Nicola Mason, DVM, Ph.D. & Dana Clarke, VMD, DACECC

Funded in partnership with the American Kennel Club Canine Health Foundation

Bladder cancer or urothelial carcinoma (UC) affects approximately 40,000 dogs per year in the US with specific breeds including Scottish Terriers, West Highland White Terriers, Shetland Sheepdogs, Beagles, and Parson Russell Terriers being over-represented. Affected dogs usually display lower urinary tract clinical signs including bloody urine, frequent urination, difficulty and pain on urinating, and urinary outflow tract obstruction. Standard of care consists of anti-inflammatory drugs either alone or in combination with chemotherapy or radiation therapy. While these treatments can lead to stable disease for 6-12 months, they rarely lead to a cure, and most dogs eventually succumb to their disease. In human medicine, urinary bladder tumors have been shown to exhibit a high gene mutational burden which directly correlates with a favorable response to immune therapies. Canine UC exhibits a similar mutational load suggesting that the disease in dogs may also be immune responsive. In this study, the investigators will evaluate the safety and effectiveness of a novel targeted, immune therapy that aims to promote a powerful immune response against a specific gene mutation (V600E B-Raf) recently identified in up to 87% of dogs with UC. The investigators hypothesize that vaccine-induced anti-tumor immune responses will lead to tumor regression and that such favorable responses will correlate with the baseline mutational burden of the tumor. The investigators will use standard immunological methods and advanced genetic sequencing technology to study systemic and intra-tumoral immune responses to identify biomarkers that may predict immunological and clinical response in dogs.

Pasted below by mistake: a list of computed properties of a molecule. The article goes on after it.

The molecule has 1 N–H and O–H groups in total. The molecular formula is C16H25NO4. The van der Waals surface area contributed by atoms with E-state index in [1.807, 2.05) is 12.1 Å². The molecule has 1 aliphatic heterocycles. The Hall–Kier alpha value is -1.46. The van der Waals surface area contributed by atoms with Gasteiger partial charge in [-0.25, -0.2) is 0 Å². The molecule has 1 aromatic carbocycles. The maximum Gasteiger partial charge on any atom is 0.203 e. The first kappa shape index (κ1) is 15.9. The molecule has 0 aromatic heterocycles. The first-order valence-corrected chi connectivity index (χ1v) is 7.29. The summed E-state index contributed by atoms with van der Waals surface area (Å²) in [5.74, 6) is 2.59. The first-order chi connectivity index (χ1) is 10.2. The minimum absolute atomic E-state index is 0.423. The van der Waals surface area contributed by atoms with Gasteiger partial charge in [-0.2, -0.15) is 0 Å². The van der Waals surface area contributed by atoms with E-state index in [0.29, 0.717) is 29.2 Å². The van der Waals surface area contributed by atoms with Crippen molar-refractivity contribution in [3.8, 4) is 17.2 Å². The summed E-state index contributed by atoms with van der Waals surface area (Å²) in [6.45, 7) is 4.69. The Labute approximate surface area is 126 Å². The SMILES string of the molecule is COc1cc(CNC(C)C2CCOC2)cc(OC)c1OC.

Location: School of Veterinary Medicine, University of Pennsylvania - Pennsylvania
Proposal: Immune targeting of the V600E B-Raf neo-antigen in canine urothelial carcinoma
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